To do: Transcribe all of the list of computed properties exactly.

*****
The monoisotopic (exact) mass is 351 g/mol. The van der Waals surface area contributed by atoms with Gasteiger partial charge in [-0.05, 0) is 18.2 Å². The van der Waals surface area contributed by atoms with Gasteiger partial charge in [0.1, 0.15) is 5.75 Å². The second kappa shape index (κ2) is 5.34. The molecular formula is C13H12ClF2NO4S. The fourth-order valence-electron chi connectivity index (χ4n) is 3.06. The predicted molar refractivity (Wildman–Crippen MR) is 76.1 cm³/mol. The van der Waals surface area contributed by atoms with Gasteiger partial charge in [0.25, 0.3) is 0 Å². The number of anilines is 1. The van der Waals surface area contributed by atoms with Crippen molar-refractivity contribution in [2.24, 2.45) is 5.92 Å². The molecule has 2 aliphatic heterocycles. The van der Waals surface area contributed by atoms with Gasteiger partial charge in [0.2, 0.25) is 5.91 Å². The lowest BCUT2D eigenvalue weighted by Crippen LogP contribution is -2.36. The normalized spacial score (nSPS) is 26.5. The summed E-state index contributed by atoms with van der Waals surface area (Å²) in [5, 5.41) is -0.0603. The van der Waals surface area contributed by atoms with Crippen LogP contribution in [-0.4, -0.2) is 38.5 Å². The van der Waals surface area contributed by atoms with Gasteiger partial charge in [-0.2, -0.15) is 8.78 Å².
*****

The monoisotopic (exact) mass is 351 g/mol. The van der Waals surface area contributed by atoms with Gasteiger partial charge in [-0.05, 0) is 18.2 Å². The van der Waals surface area contributed by atoms with Gasteiger partial charge in [0.1, 0.15) is 5.75 Å². The second kappa shape index (κ2) is 5.34. The molecular formula is C13H12ClF2NO4S. The fourth-order valence-electron chi connectivity index (χ4n) is 3.06. The predicted molar refractivity (Wildman–Crippen MR) is 76.1 cm³/mol. The van der Waals surface area contributed by atoms with Gasteiger partial charge in [0.25, 0.3) is 0 Å². The number of anilines is 1. The van der Waals surface area contributed by atoms with Crippen molar-refractivity contribution in [2.24, 2.45) is 5.92 Å². The molecule has 2 aliphatic heterocycles. The van der Waals surface area contributed by atoms with Gasteiger partial charge in [0.2, 0.25) is 5.91 Å². The lowest BCUT2D eigenvalue weighted by Crippen LogP contribution is -2.36. The normalized spacial score (nSPS) is 26.5. The summed E-state index contributed by atoms with van der Waals surface area (Å²) in [5, 5.41) is -0.0603. The van der Waals surface area contributed by atoms with Crippen LogP contribution in [-0.4, -0.2) is 38.5 Å². The van der Waals surface area contributed by atoms with Gasteiger partial charge in [-0.2, -0.15) is 8.78 Å².